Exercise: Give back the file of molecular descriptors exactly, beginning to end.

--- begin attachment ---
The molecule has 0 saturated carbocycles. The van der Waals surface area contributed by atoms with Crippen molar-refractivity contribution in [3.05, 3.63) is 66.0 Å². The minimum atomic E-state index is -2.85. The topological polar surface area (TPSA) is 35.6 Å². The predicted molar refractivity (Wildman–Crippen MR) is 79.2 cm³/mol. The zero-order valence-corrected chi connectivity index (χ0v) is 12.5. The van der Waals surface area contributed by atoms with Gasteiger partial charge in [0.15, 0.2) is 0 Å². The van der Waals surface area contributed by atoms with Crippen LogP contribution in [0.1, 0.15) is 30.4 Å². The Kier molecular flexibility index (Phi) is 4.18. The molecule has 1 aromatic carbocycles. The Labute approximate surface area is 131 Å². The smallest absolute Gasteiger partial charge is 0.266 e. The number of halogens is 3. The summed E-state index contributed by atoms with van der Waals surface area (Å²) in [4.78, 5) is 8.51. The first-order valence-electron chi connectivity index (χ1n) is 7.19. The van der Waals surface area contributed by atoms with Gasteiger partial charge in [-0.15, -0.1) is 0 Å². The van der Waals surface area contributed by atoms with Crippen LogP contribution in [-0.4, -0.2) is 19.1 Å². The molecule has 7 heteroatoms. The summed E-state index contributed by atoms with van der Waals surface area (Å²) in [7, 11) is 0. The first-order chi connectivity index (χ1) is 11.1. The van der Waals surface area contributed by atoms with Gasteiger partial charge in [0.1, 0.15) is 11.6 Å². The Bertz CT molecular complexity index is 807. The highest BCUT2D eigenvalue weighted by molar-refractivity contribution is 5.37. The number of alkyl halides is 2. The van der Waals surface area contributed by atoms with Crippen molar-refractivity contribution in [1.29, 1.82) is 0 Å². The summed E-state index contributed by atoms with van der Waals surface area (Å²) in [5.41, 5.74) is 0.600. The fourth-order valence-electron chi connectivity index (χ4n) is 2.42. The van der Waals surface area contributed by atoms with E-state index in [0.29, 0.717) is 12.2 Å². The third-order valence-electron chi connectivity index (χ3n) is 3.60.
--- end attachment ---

The molecule has 0 saturated carbocycles. The van der Waals surface area contributed by atoms with Crippen molar-refractivity contribution in [3.05, 3.63) is 66.0 Å². The minimum atomic E-state index is -2.85. The topological polar surface area (TPSA) is 35.6 Å². The predicted molar refractivity (Wildman–Crippen MR) is 79.2 cm³/mol. The zero-order valence-corrected chi connectivity index (χ0v) is 12.5. The van der Waals surface area contributed by atoms with Gasteiger partial charge in [0.15, 0.2) is 0 Å². The van der Waals surface area contributed by atoms with Crippen LogP contribution in [0.1, 0.15) is 30.4 Å². The Kier molecular flexibility index (Phi) is 4.18. The molecule has 1 aromatic carbocycles. The Labute approximate surface area is 131 Å². The smallest absolute Gasteiger partial charge is 0.266 e. The number of halogens is 3. The summed E-state index contributed by atoms with van der Waals surface area (Å²) in [4.78, 5) is 8.51. The first-order valence-electron chi connectivity index (χ1n) is 7.19. The van der Waals surface area contributed by atoms with Gasteiger partial charge in [-0.15, -0.1) is 0 Å². The van der Waals surface area contributed by atoms with Crippen LogP contribution in [-0.4, -0.2) is 19.1 Å². The molecule has 7 heteroatoms. The summed E-state index contributed by atoms with van der Waals surface area (Å²) in [7, 11) is 0. The first-order chi connectivity index (χ1) is 11.1. The van der Waals surface area contributed by atoms with Gasteiger partial charge in [0.1, 0.15) is 11.6 Å². The Bertz CT molecular complexity index is 807. The highest BCUT2D eigenvalue weighted by molar-refractivity contribution is 5.37. The number of alkyl halides is 2. The van der Waals surface area contributed by atoms with Crippen molar-refractivity contribution in [1.29, 1.82) is 0 Å². The summed E-state index contributed by atoms with van der Waals surface area (Å²) in [5.41, 5.74) is 0.600. The fourth-order valence-electron chi connectivity index (χ4n) is 2.42. The van der Waals surface area contributed by atoms with E-state index in [0.29, 0.717) is 12.2 Å². The third-order valence-electron chi connectivity index (χ3n) is 3.60.